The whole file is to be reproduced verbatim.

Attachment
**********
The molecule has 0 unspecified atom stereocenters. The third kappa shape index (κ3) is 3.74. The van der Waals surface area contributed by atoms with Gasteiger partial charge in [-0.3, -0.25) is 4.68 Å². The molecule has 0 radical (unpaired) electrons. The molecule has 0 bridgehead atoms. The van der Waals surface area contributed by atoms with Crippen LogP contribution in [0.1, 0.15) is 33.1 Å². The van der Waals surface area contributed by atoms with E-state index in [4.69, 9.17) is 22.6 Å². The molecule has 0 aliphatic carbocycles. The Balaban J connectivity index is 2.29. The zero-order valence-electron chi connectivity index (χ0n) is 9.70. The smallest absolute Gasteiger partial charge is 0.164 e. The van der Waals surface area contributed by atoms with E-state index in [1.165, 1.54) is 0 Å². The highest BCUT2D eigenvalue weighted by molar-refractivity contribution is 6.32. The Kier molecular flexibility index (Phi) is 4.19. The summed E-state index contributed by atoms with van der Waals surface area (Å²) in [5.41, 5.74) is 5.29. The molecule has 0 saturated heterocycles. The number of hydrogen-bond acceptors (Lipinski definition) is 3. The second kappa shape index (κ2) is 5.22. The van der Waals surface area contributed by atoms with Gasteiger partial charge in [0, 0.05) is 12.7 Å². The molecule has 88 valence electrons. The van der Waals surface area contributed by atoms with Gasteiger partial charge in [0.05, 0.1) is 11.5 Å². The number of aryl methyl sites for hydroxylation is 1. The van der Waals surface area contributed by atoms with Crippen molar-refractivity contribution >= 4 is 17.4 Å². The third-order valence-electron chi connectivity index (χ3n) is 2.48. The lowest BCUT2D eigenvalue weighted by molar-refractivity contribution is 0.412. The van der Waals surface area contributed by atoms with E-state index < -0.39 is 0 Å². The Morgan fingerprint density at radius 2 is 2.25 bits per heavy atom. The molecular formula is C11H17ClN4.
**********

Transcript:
The molecule has 0 unspecified atom stereocenters. The third kappa shape index (κ3) is 3.74. The van der Waals surface area contributed by atoms with Gasteiger partial charge in [-0.3, -0.25) is 4.68 Å². The molecule has 0 radical (unpaired) electrons. The molecule has 0 bridgehead atoms. The van der Waals surface area contributed by atoms with Crippen LogP contribution in [0.1, 0.15) is 33.1 Å². The van der Waals surface area contributed by atoms with E-state index in [4.69, 9.17) is 22.6 Å². The molecule has 0 aliphatic carbocycles. The Balaban J connectivity index is 2.29. The zero-order valence-electron chi connectivity index (χ0n) is 9.70. The smallest absolute Gasteiger partial charge is 0.164 e. The van der Waals surface area contributed by atoms with E-state index in [1.165, 1.54) is 0 Å². The highest BCUT2D eigenvalue weighted by molar-refractivity contribution is 6.32. The Kier molecular flexibility index (Phi) is 4.19. The summed E-state index contributed by atoms with van der Waals surface area (Å²) in [5.41, 5.74) is 5.29. The molecule has 0 saturated heterocycles. The number of hydrogen-bond acceptors (Lipinski definition) is 3. The second kappa shape index (κ2) is 5.22. The van der Waals surface area contributed by atoms with Gasteiger partial charge in [0, 0.05) is 12.7 Å². The molecule has 88 valence electrons. The van der Waals surface area contributed by atoms with Gasteiger partial charge in [0.05, 0.1) is 11.5 Å². The number of aryl methyl sites for hydroxylation is 1. The van der Waals surface area contributed by atoms with Crippen molar-refractivity contribution >= 4 is 17.4 Å². The third-order valence-electron chi connectivity index (χ3n) is 2.48. The lowest BCUT2D eigenvalue weighted by molar-refractivity contribution is 0.412. The van der Waals surface area contributed by atoms with E-state index < -0.39 is 0 Å². The Morgan fingerprint density at radius 2 is 2.25 bits per heavy atom. The molecular formula is C11H17ClN4.